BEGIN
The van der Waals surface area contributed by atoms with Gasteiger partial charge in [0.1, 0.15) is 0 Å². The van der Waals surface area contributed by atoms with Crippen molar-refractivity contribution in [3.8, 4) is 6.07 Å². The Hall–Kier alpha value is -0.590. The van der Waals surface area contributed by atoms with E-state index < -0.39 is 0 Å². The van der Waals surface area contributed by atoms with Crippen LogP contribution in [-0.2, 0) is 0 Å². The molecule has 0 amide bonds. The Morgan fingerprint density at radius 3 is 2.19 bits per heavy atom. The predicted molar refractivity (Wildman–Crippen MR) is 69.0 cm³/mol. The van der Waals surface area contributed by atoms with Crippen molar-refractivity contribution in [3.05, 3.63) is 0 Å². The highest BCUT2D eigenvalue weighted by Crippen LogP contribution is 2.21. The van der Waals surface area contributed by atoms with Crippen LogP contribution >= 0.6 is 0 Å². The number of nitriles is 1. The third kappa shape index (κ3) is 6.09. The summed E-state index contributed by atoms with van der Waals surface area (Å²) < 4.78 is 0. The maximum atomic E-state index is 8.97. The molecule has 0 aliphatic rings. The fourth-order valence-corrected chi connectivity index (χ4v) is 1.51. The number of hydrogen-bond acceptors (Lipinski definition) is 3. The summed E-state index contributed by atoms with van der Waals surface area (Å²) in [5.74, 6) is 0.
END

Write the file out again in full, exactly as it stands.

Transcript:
The van der Waals surface area contributed by atoms with Gasteiger partial charge in [0.1, 0.15) is 0 Å². The van der Waals surface area contributed by atoms with Crippen molar-refractivity contribution in [3.8, 4) is 6.07 Å². The Hall–Kier alpha value is -0.590. The van der Waals surface area contributed by atoms with E-state index < -0.39 is 0 Å². The van der Waals surface area contributed by atoms with Crippen LogP contribution in [-0.2, 0) is 0 Å². The molecule has 0 amide bonds. The Morgan fingerprint density at radius 3 is 2.19 bits per heavy atom. The predicted molar refractivity (Wildman–Crippen MR) is 69.0 cm³/mol. The van der Waals surface area contributed by atoms with Crippen molar-refractivity contribution in [3.05, 3.63) is 0 Å². The highest BCUT2D eigenvalue weighted by Crippen LogP contribution is 2.21. The van der Waals surface area contributed by atoms with Crippen LogP contribution >= 0.6 is 0 Å². The number of nitriles is 1. The third kappa shape index (κ3) is 6.09. The summed E-state index contributed by atoms with van der Waals surface area (Å²) < 4.78 is 0. The maximum atomic E-state index is 8.97. The molecule has 0 aliphatic rings. The fourth-order valence-corrected chi connectivity index (χ4v) is 1.51. The number of hydrogen-bond acceptors (Lipinski definition) is 3. The summed E-state index contributed by atoms with van der Waals surface area (Å²) in [5.74, 6) is 0.